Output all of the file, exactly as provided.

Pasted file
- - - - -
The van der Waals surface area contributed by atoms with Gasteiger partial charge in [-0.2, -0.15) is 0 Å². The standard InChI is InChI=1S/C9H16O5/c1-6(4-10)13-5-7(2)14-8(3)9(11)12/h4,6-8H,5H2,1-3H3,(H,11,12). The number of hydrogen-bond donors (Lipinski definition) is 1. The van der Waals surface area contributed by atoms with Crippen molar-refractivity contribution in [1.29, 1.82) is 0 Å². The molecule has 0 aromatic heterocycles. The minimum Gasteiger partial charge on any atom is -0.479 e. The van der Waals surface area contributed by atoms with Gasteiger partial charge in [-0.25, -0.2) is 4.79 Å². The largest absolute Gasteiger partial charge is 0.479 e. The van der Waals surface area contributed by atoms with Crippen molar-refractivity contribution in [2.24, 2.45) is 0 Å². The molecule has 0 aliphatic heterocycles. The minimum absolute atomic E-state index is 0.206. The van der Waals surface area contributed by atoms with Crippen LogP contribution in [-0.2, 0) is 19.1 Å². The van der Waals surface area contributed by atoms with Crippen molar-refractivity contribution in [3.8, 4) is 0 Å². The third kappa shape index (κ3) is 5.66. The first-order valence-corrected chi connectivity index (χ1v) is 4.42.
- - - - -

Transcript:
The van der Waals surface area contributed by atoms with Gasteiger partial charge in [-0.2, -0.15) is 0 Å². The standard InChI is InChI=1S/C9H16O5/c1-6(4-10)13-5-7(2)14-8(3)9(11)12/h4,6-8H,5H2,1-3H3,(H,11,12). The number of hydrogen-bond donors (Lipinski definition) is 1. The van der Waals surface area contributed by atoms with Crippen molar-refractivity contribution in [1.29, 1.82) is 0 Å². The molecule has 0 aromatic heterocycles. The minimum Gasteiger partial charge on any atom is -0.479 e. The van der Waals surface area contributed by atoms with Gasteiger partial charge in [-0.25, -0.2) is 4.79 Å². The largest absolute Gasteiger partial charge is 0.479 e. The van der Waals surface area contributed by atoms with Crippen molar-refractivity contribution in [2.24, 2.45) is 0 Å². The molecule has 0 aliphatic heterocycles. The minimum absolute atomic E-state index is 0.206. The van der Waals surface area contributed by atoms with Crippen LogP contribution in [-0.2, 0) is 19.1 Å². The van der Waals surface area contributed by atoms with Crippen molar-refractivity contribution in [3.8, 4) is 0 Å². The third kappa shape index (κ3) is 5.66. The first-order valence-corrected chi connectivity index (χ1v) is 4.42.